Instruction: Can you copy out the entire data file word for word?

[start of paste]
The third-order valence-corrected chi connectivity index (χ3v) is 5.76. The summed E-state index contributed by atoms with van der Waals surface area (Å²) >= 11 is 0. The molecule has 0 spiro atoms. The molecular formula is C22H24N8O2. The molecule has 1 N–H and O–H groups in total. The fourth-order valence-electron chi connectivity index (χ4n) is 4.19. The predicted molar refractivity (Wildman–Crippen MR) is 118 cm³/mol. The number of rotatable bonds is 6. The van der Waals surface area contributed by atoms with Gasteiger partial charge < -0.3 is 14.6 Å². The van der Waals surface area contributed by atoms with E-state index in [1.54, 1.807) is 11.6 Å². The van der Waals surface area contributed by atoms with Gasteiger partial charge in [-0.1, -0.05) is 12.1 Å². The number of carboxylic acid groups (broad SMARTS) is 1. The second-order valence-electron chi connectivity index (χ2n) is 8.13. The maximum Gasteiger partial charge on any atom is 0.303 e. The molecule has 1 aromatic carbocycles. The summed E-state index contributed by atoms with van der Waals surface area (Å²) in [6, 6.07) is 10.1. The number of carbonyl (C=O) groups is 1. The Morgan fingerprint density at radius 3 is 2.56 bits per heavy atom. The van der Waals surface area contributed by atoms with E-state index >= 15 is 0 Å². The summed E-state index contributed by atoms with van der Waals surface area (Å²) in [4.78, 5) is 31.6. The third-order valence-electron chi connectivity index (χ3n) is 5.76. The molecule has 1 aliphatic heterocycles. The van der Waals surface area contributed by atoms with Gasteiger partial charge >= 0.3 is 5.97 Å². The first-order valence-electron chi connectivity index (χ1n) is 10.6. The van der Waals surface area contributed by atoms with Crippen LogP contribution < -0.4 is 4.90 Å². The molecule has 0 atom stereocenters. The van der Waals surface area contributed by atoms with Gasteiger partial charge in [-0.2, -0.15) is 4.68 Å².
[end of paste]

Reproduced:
The third-order valence-corrected chi connectivity index (χ3v) is 5.76. The summed E-state index contributed by atoms with van der Waals surface area (Å²) >= 11 is 0. The molecule has 0 spiro atoms. The molecular formula is C22H24N8O2. The molecule has 1 N–H and O–H groups in total. The fourth-order valence-electron chi connectivity index (χ4n) is 4.19. The predicted molar refractivity (Wildman–Crippen MR) is 118 cm³/mol. The number of rotatable bonds is 6. The van der Waals surface area contributed by atoms with Gasteiger partial charge < -0.3 is 14.6 Å². The van der Waals surface area contributed by atoms with E-state index in [1.54, 1.807) is 11.6 Å². The van der Waals surface area contributed by atoms with Gasteiger partial charge in [-0.1, -0.05) is 12.1 Å². The number of carboxylic acid groups (broad SMARTS) is 1. The second-order valence-electron chi connectivity index (χ2n) is 8.13. The maximum Gasteiger partial charge on any atom is 0.303 e. The molecule has 1 aromatic carbocycles. The summed E-state index contributed by atoms with van der Waals surface area (Å²) in [6, 6.07) is 10.1. The number of carbonyl (C=O) groups is 1. The Morgan fingerprint density at radius 3 is 2.56 bits per heavy atom. The van der Waals surface area contributed by atoms with E-state index >= 15 is 0 Å². The summed E-state index contributed by atoms with van der Waals surface area (Å²) in [4.78, 5) is 31.6. The third-order valence-electron chi connectivity index (χ3n) is 5.76. The molecule has 1 aliphatic heterocycles. The van der Waals surface area contributed by atoms with Gasteiger partial charge >= 0.3 is 5.97 Å². The first-order valence-electron chi connectivity index (χ1n) is 10.6. The van der Waals surface area contributed by atoms with Crippen LogP contribution < -0.4 is 4.90 Å². The molecule has 0 atom stereocenters. The van der Waals surface area contributed by atoms with Gasteiger partial charge in [-0.2, -0.15) is 4.68 Å².